Implementation of post-transcriptional regulated cell-free circuits into microfluidic chemostat


With the emergence of synthetic biology, cell-free transcription-translation (TX-TL) systems have become powerful tools to study complex biochemical circuits in vitro. They have turned out to be a platform of choice for approaching such networks in a bottom-up perspective. By expressing the genes of interests outside of a highly complex cellular environment, we have access to the development of quantitative models lightened of most of the characterized noise of the living systems.


In our project, we will use a system based on the TX-TL machineries of E. coli to build gene circuits controlled at different levels of expression. Modulations of sigma factors along with the endogenous core polymerase have demonstrated their efficiency to build elementary circuit motifs such as several stages cascades, AND gate or negative feedback loop. [1]

Firstly, we propose to expand this toolbox of transcription-regulated parts by including small non-coding mRNA elements, known as riboswitches, which bind to small ligands and are able to tune the production of the self-encoded protein depending on their binding state with the effector molecule [2]. They would allow a supplementary level of control on the post-transcriptional events. More complex circuits based either on combination or sequence of gates will be envisaged.

Depending on their background and interests, the master student could work either on the modeling part or on the experimental side. Riboswitches On/Off states controlled by the ligand concentration over time is therefore a convenient way for going towards highly efficient and versatile synthetic biological circuits. One advantage of cell-free systems is that it supposes to offer an easy access to the reaction (open system). Though in practice, the batch reaction format prevents any easy modification of the TX-TL mix in an automatic and precise way. This drawback leads directly to another one: As we cannot easily dilute the mix with new nutrients or fresh enzymes, the system is going to saturation in a few hours and complex feedback loops are generally impossible to obtain.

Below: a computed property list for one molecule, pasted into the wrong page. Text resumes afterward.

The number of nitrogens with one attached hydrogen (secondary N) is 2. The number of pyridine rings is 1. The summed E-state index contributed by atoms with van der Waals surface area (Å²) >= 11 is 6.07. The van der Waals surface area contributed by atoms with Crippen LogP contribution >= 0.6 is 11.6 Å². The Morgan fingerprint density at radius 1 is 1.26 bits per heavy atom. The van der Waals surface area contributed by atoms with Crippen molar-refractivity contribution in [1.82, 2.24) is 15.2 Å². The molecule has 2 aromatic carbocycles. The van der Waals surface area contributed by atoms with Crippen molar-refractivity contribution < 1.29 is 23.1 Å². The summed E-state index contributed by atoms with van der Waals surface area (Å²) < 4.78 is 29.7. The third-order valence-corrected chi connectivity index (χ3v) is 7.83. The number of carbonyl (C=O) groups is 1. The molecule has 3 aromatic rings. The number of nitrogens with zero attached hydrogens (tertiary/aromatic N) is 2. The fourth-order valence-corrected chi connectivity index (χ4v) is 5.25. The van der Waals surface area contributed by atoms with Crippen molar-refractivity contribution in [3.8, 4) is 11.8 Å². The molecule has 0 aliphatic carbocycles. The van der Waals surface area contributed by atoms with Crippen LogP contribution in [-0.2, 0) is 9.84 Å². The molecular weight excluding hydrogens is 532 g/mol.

Therefore, the second main axis of this project will be to design and test microfluidics nano-reactors, which offer several advantages over the traditional batch mode. By bringing new reagents and ligands to the reaction mix at precise intervals of time, we could finally implement highly controllable networks under steady-state condition. [3]


Depending on their background and interests, the master student could work either on the modeling part or on the experimental side.


[1] Shin, J., Noireaux, V. An E. coli cell-free expression toolbox: application to synthetic gene circuits and synthetic cell. ACS Synthetic Biology 1(1), 29-41 (2012)

[2] Groher F, Suess B. Synthetic riboswitches – A tool comes of age. Biochim Biophys Acta pii: S1874-9399(14)00111-4. doi: 10.1016/j.bbagrm.2014.05.005.

[3] Implementation of cell-free biological networks at steady-state. Niederholtmeyer H., Stepanova V., and Maerkl S.J. PNAS 110(40):15985-15990. DOI: 10.1073/pnas.1311166110


Francois-Xavier Lehr